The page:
InDaily can reveal the full details of a damning probe into ramping at Adelaide hospitals, by external reviewers commissioned by the Chief Psychiatrist, which found one in three mental health patients brought to hospital by ambulance was forced to ramp – including more than 10 per cent of children.
The report details 168 cases of ramping at the Women’s and Children’s Hospital in a single year – a week after SA Health categorically denied ramping occurred at the hospital and rejected claims from the Australasian College for Emergency Medicine that it was happening.
The investigation was undertaken in response to concerns from the SA Ambulance Service about increasing problems with mental health patients experiencing ramping, which is when patients have to wait more than 30 minutes – usually in the back of an ambulance outside a full emergency department – to be handed over to the care of the hospital.
Sometimes patients are brought in to the emergency department to wait inside with paramedics, rather than in the ambulance, but it’s still considered “internal” ramping. This usually occurs at the Lyell McEwin Hospital and Women’s and Children’s Hospital.
The investigation found that patients are often demoralised, suffer “a lack of dignity”, experience delayed treatment and “may have restricted access to comfort requirements, such as toilets, food and water”.
It also revealed that clinicians and paramedics feel “helpless” about how to stop ramping, with “conflict and division” between the ambulance service and hospital emergency departments, who often blame each other for the problem.
The investigation report is dated November 2019 but has only been publicly released now, just days after InDaily reported calls for its publication and six months after the Chief Psychiatrist disclosed in his annual report that it had been finalised.
READ MORE: Some of the most troubling cases
The report revelations coincide with a rally in Adelaide this afternoon, with paramedics marching from Victoria Square to Parliament House, demanding more resources to reduce ramping.
The Ambulance Employees Association has described the findings as “a bloody disgrace”.
AEA state secretary Phil Palmer said the cases highlighted were “a denial of human rights”.
He said ramping had caused “loss of life and a lot of suffering”.
“In terms of the loss of life that could have been saved, this government has got blood on their hands,” Palmer said.
The investigators – two highly experienced psychiatrists – visited the emergency departments of the Royal Adelaide Hospital, Lyell McEwin Hospital and Flinders Medical Centre.
They interviewed doctors, nurses, paramedics and mental health staff and examined ramping data from across the system.
They found that in 2018, a total of 10,994 mental health patients were brought by ambulance to South Australian emergency departments.
More than 34 per cent of those – 3,762 patients – experienced ramping, and in one hospital the rate was as high as 60 per cent.
Those rates are well above a stated target set for ramping in the “2019-2021 Service Level Agreement” that stipulates ramping should occur in less than 10 per cent of ambulance arrivals.
The Lyell McEwin had the highest rate of ramping at nearly 60 per cent of cases, followed by the Royal Adelaide (46.2 per cent), Flinders Medical Centre (35.5 per cent) and the Queen Elizabeth Hospital (32.2 per cent).
Of these ramped patients, the majority were transferred within an hour, but one in every 16 waited for more than an hour and one in every 77 waited for more than two hours.
Twenty-three patients waited more than three hours, with the longest wait being 4 hours and 48 minutes.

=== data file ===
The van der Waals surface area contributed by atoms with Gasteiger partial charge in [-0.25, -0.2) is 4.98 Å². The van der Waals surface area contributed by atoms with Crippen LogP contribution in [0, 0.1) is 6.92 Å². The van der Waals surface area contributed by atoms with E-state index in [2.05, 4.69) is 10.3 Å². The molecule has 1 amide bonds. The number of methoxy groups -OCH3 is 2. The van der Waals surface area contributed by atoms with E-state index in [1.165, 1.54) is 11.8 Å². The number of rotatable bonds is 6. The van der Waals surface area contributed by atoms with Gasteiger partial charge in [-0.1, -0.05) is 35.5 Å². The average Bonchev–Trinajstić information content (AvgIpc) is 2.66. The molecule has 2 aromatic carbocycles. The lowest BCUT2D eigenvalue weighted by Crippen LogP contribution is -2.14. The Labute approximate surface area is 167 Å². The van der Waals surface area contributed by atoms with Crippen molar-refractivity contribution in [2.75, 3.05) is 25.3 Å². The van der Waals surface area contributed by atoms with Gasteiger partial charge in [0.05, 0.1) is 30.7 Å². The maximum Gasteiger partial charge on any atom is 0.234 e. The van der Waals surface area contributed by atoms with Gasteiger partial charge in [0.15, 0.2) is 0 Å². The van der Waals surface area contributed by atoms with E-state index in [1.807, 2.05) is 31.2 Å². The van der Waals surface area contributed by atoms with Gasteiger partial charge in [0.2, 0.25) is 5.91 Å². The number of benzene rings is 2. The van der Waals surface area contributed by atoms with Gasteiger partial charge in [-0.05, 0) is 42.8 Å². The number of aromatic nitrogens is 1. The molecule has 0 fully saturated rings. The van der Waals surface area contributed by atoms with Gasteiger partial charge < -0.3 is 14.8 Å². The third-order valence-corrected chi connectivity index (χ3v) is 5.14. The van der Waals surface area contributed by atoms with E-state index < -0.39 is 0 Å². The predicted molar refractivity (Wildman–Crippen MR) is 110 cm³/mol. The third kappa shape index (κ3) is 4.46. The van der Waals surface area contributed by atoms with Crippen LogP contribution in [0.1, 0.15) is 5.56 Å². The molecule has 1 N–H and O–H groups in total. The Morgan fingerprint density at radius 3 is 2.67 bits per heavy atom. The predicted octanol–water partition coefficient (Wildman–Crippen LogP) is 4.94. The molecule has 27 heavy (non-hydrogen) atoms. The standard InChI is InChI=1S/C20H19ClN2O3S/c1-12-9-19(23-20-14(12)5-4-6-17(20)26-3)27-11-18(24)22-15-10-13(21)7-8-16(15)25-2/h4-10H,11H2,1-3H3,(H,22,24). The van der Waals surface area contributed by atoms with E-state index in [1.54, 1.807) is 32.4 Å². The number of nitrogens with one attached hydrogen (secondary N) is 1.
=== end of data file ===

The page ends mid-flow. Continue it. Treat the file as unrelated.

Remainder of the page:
That patient was a middle-aged woman with an intellectual disability and cancer, brought to the Royal Adelaide.
Another patient – an 89-year-old woman – was ramped at the Queen Elizabeth Hospital for more than three hours.
The oldest victim of ramping was a 103-year-old man, forced to wait nearly an hour at the Lyell McEwin Hospital.
“Consumers presenting with a mental health crisis experience several frustrating delays in their care journey through an ED, but to experience an extended delay right at the start of the journey is truly demoralising,” the report states.
“There is a lack of dignity and comfort for consumers cared for within the confined spaces of an ambulance for an extended period.
“Consumers experiencing acute psychosis will have definitive treatment for this illness delayed.”
The report highlights a range of causes of ramping for mental health patients, including “access block” in emergency departments, a lack of non-ED alternatives for patients and a lack of resources right across the mental health system.
“The use of ramping has led to some conflict and division between the SA Ambulance Service (SAAS) and hospital EDs, two services that should be mutually supportive of each other,” the report states.
“A degree of mistrust and blaming has emerged (which can also occur between ED staff and mental health staff), undermining the ability for these groups to work collaboratively in the best interests of consumers.
“Clinicians in both hospitals and SAAS acknowledge the adverse effects of ramping on consumers and services and want it to end, but feel somewhat helpless about what can be done.
“This has a negative impact on morale and can lead to disillusionment and ‘burnout’.”
The investigators said that of the 1252 mental health patients taken to the Women’s and Children’s Hospital by ambulance in 2018, 168 were ramped – more than 13 per cent.
The report raised concerns about that rate “given that these consumers are adolescents and children, and therefore particularly vulnerable”.
However it noted that 99 per cent of children were transferred to hospital care “within one hour”.
“There were two adolescents who were ramped for over one hour, although these were just over the one-hour threshold (66 and 63 mins),” the report said.
The investigators were also critical of high rates of ramping of elderly patients, noting that more than 30 per cent of those aged 65 and over were ramped, while more than 40 per cent of patients aged 80 and over were also left waiting.
“This is concerning given the potential vulnerability of elderly persons with a mental health presentation,” the report said.
The investigators noted that ramping was a serious problem “for all consumers, not just mental health” and is putting lives at risk.